Florida Pain Medicine is a rotation site and teaching facility for USF Health ACGME Pain Medicine Fellowship and Physical Medicine and Rehabilitation Residency.

Can Nerve Blocks Help With Cancer Pain?

Can Nerve Blocks Help With Cancer Pain?

Cancer pain is incredibly complex. The pain you experience during cancer treatment arises from multiple causes. And pain continues to plague 40% of cancer survivors. 

No matter where you are in your cancer journey, your health and wellbeing improve when you have personalized cancer pain management that keeps your pain under control.

The compassionate team at Florida Pain Medicine wants you to know that you should never put up with cancer pain that persists despite potent medications. They specialize in interventional procedures such as nerve blocks that give you much needed pain relief. 

About cancer pain

Cancer pain arises from the tumor and as a side effect of your cancer treatment. The pain associated with tumors often comes from inflammation or the tumor pressing against or damaging nerves and bones. 

Treatment-related pain develops after surgery, as well as during and after chemotherapy and radiation therapy. Chemotherapy often damages nerves and causes widespread joint and muscle pain. In addition to causing nerve damage, radiation therapy can lead to distinct pain syndromes as it affects healthy tissues.

This information is far from comprehensive, but it gives you an idea about the complexity of cancer pain and why it’s often a challenge to control. 

When you have cancer-related pain, it’s time to learn about treatment options such as nerve blocks.

How nerve blocks work

A nerve block stops pain signals from traveling through the nerves to your brain. When your brain doesn’t get the message, you get relief from the pain.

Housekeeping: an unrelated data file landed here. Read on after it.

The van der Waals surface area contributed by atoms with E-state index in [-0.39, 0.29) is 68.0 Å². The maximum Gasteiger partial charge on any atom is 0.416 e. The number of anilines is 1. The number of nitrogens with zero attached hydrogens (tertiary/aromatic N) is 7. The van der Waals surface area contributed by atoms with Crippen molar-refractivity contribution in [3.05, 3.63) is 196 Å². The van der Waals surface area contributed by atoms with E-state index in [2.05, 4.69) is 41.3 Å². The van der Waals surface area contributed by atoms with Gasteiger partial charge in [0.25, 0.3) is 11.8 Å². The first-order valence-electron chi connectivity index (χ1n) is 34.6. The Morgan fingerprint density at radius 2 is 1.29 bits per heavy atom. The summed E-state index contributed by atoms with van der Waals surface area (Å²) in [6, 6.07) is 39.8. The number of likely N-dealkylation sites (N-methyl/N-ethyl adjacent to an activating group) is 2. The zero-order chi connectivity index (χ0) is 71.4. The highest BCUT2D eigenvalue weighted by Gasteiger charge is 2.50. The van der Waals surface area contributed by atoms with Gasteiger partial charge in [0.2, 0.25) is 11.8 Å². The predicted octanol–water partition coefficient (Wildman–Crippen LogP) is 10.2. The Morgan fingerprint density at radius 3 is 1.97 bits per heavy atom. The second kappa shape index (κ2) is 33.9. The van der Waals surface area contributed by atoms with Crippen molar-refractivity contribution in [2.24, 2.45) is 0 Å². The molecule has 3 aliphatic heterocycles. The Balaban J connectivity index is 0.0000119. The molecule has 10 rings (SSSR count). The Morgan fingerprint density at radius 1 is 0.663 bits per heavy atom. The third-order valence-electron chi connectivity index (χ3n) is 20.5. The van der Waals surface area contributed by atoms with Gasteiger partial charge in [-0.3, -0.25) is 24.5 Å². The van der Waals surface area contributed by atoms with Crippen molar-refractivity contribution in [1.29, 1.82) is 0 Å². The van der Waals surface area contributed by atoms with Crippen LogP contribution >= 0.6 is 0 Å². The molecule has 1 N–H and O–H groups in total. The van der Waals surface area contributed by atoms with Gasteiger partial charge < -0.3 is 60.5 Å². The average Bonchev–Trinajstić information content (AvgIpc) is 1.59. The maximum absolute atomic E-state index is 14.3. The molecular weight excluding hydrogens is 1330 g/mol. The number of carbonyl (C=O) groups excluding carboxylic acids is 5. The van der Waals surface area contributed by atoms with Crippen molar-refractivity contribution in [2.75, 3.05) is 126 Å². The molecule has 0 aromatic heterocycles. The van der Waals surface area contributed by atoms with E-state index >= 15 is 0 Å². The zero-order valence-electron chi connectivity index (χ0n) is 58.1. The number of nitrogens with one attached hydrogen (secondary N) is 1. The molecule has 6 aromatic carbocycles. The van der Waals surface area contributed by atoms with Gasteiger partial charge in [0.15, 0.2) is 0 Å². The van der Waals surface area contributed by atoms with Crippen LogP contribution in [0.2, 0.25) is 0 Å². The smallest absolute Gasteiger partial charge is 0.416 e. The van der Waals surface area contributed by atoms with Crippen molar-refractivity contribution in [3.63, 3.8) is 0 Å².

Since we precisely target the nerve receiving the treatment, we can block different types of pain. We can stop pain signals arising from one or more specific nerves damaged by the tumor. Or we can target the nerves carrying pain signals from a certain region of your body.

During a nerve block, we inject a local anesthetic into or around a nerve, or into the epidural space of the spinal cord. We may combine the anesthetic with a steroid to reduce nerve inflammation. In some cases, we may inject other substances such as ethanol that produce longer-lasting results.

If you have a successful nerve block, we may recommend a procedure like radiofrequency ablation. For this procedure, we use radio waves to create a wound on the nerve. The wound blocks pain signals until the nerve regenerates and heals, which typically takes nine months or longer.

Nerve blocks for cancer pain

Nearly any nerve or group of nerves in your body and spinal cord are good candidates for a nerve block. These are a few examples of the nerves we can target and the type of cancer pain they help relieve:

Intercostal nerve block

Blocking the intercostal nerves relieves pain originating in the chest wall, upper abdomen, and back. This nerve block often helps people treated for lung and breast cancer. 

Celiac plexus block

A celiac plexus block targets pain coming from your abdomen. It can help people with pancreatic, gastric, liver, and bile duct cancers. This type of block also interferes with pain originating from your intestines and other abdominal structures. 

Brachial plexus block

When cancer invades the brachial plexus nerves in your shoulder, it typically causes severe upper arm pain that resists medical treatment. A nerve block targeting this area relieves the pain. 

Trigeminal nerve block

You can get relief from pain caused by head and neck cancers with a trigeminal nerve block. 

Stellate ganglion block

Treating this group of nerves eases the pain caused by tumors and nerve damage in your chest, arm, neck, and head. 

Hypogastric plexus block

If you have cervical, uterine, or prostate cancer, or pelvic pain due to cancer treatments, a superior hypogastric plexus block eases the pain.

You don’t need to put up with cancer pain. To learn about your treatment choices, call Florida Pain Medicine, or book an appointment online today.

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